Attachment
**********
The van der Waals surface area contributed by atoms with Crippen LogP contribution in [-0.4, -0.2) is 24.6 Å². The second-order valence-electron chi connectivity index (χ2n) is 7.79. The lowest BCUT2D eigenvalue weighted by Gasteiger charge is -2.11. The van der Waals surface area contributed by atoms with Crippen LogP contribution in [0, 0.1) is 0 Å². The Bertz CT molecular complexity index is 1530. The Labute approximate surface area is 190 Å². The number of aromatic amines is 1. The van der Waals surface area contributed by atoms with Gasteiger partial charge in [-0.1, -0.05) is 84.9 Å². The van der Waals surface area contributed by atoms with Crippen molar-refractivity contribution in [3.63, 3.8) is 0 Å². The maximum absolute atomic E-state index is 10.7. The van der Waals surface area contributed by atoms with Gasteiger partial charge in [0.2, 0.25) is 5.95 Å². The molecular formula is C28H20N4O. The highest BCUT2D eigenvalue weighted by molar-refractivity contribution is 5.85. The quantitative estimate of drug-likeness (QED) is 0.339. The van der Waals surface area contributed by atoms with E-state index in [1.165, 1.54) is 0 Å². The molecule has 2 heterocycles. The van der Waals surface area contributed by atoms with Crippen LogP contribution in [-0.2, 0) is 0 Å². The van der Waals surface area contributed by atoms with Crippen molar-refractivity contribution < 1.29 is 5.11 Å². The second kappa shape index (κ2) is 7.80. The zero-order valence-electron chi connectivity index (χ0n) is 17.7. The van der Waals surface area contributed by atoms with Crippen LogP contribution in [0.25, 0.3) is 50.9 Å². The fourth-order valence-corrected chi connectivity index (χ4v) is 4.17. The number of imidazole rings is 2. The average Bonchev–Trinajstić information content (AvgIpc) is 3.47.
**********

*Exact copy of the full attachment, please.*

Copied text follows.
The van der Waals surface area contributed by atoms with Crippen LogP contribution in [-0.4, -0.2) is 24.6 Å². The second-order valence-electron chi connectivity index (χ2n) is 7.79. The lowest BCUT2D eigenvalue weighted by Gasteiger charge is -2.11. The van der Waals surface area contributed by atoms with Crippen LogP contribution in [0, 0.1) is 0 Å². The Bertz CT molecular complexity index is 1530. The Labute approximate surface area is 190 Å². The number of aromatic amines is 1. The van der Waals surface area contributed by atoms with Gasteiger partial charge in [-0.1, -0.05) is 84.9 Å². The van der Waals surface area contributed by atoms with Crippen molar-refractivity contribution in [3.63, 3.8) is 0 Å². The maximum absolute atomic E-state index is 10.7. The van der Waals surface area contributed by atoms with Gasteiger partial charge in [0.2, 0.25) is 5.95 Å². The molecular formula is C28H20N4O. The highest BCUT2D eigenvalue weighted by molar-refractivity contribution is 5.85. The quantitative estimate of drug-likeness (QED) is 0.339. The van der Waals surface area contributed by atoms with E-state index in [1.165, 1.54) is 0 Å². The molecule has 2 heterocycles. The van der Waals surface area contributed by atoms with Crippen LogP contribution in [-0.2, 0) is 0 Å². The van der Waals surface area contributed by atoms with Crippen molar-refractivity contribution < 1.29 is 5.11 Å². The second kappa shape index (κ2) is 7.80. The zero-order valence-electron chi connectivity index (χ0n) is 17.7. The van der Waals surface area contributed by atoms with Crippen LogP contribution in [0.25, 0.3) is 50.9 Å². The fourth-order valence-corrected chi connectivity index (χ4v) is 4.17. The number of imidazole rings is 2. The average Bonchev–Trinajstić information content (AvgIpc) is 3.47.